Falling book prices could force authors to abandon their keyboards. That was the headline of an article by David Day, writing in The Age this week. David Day is a historian and biographer. He is also chairman of the Australian Society of Authors.

Response to falling book prices
Response to falling book prices


Some Australian authors make their entire living through creative writing. Think Tim Winton, Peter Carey, Richard Flanagan. Think Helen Garner. Kate Grenville. Writers like these may face a serious slump in their incomes.

Many factors are involved. Market pressures. Amazon and e-books and e-readers. Book store closures. Increasing book sales by giants like Target and Woolworths. Big-W is the largest bookseller in Australia. Or so I read somewhere recently.

Traditional publishing is contracting. Five major companies dominate the market. Independent publishers publish only those books they believe to be commercially viable. They can’t afford to take chances. Literary agents don’t want to take risks on unknowns. It is almost impossible for a new writer to attract attention.

Very few Australian authors  make their living through creative writing. They never have although some of them write outstanding books. Most writers depend on other work for their income. They teach, edit, work in offices, libraries and hospitals. They are journalists, politicians and copy-writers. Some are retired from the workforce. Others are unemployed.

A vibrant new culture is emerging due in part to falling book prices

Writers write. We can’t help ourselves. For most of us, falling book prices are not part of our life-concerns. We write in spite of the market. Most writers long for readers. To be recognised. We want to see our work in the public domain.

We’ve discovered traditional publishing is not the only path.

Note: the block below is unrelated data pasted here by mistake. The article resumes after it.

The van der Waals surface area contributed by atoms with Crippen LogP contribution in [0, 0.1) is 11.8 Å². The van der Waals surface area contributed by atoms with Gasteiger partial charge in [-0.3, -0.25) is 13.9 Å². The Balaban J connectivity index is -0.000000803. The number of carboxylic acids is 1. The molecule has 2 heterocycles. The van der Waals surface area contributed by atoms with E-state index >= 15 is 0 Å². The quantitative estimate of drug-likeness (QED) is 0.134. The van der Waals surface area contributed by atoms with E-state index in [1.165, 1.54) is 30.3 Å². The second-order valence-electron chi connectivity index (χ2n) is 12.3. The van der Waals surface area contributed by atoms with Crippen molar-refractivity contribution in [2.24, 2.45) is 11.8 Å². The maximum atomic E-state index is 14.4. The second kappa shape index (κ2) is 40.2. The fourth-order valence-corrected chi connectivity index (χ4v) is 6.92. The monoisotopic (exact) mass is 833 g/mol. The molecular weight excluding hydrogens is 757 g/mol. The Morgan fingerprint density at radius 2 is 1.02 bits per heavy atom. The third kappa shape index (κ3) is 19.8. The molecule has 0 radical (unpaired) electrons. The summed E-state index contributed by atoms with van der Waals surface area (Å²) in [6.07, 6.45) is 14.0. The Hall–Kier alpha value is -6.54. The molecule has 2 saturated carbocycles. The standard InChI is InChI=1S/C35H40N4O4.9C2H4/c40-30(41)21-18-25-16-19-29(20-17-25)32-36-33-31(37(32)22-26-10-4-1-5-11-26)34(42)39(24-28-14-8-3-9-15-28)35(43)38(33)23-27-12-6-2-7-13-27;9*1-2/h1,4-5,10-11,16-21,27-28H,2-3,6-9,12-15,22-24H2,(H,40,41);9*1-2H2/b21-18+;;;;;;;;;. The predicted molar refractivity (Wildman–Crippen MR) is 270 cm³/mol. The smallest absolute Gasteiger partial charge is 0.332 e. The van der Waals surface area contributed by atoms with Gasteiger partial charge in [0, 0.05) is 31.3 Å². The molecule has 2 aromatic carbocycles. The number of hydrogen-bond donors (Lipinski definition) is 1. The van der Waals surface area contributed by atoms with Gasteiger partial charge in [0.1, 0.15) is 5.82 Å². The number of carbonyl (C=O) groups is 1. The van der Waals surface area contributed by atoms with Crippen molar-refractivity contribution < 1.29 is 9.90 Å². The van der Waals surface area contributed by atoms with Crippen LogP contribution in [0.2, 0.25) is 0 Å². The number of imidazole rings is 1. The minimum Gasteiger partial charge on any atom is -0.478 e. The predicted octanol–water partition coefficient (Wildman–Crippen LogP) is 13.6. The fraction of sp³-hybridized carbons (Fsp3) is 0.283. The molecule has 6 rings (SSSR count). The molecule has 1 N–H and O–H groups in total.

Now we are self-publishing print books in greater numbers. We’re publishing on Amazon and other e-platforms. We’re determined to find our audiences.  Some self-published writers are doing very well, too, thank you.

The non-traditional publishing industry is flourishing in Australia. It is now easy to self-publish. Print on demand means cheaper book prices. And writers get far more per copy than the 10% of the cover price in traditional royalties.

Self-publishing is subversive. It’s a way to beat the big players at their own game. And it means that everyone can publish their stories.

Please share your thoughts about self-publishing.

6 replies on “Falling book prices – threat or opportunity?”

  1. I agree with you Maureen – as long as one is aware, has knowledge of how to promote the book. that is something I have to learn.

    1. Yes, Elizabeth, promotion is a big part of selling books. But I think even the traditional publishers expect their authors to promote their own books. I guess if you are Tim Winton or Liz Byrski and such writers, they do spend money on promotion. My own experience with ABC Books was wonderful because I was invited onto radio all over Australia. But not many people have that opportunity. Self-publishing is very much a learning environment for most of us, I suspect.

  2. I suspect promotion is a significant part… And taxing in many ways. My only hope is that the self publishing rewards come to fruition… If it makes publishing on the whole more accessible to writers (and readers) then I would have thought it can only be a good thing…!(?)

    1. I think it is a good thing, although the marketing and promotion needs to be done well. Some authors I know do it remarkably well, but I don’t have the marketing and IT skills to make it work properly. I am really glad the process is over, for that book at any rate. Not being rushed off my feet with orders, just a steady trickle. I’m hoping for a few stars on Goodreads and a couple of reviews there and in Amazon. That will be nice.

  3. I agree. The decision to self-publish was liberating for me. One of the best decisions I ever made. I did not like some of the blogs by editors and agents who complained about the stupidity and ineptness of writers. Obviously, there were so many of us and their slush piles were so aggravating, they didn’t value us. I took my novel elsewhere and it is lovely and published now.

    1. Thanks for your comment, Linda. I’ve heard lots of self-publised authors say the things you do. I am very new to self publishing and feel a bit over-awed about it. Hopefully I will soon feel more confident.

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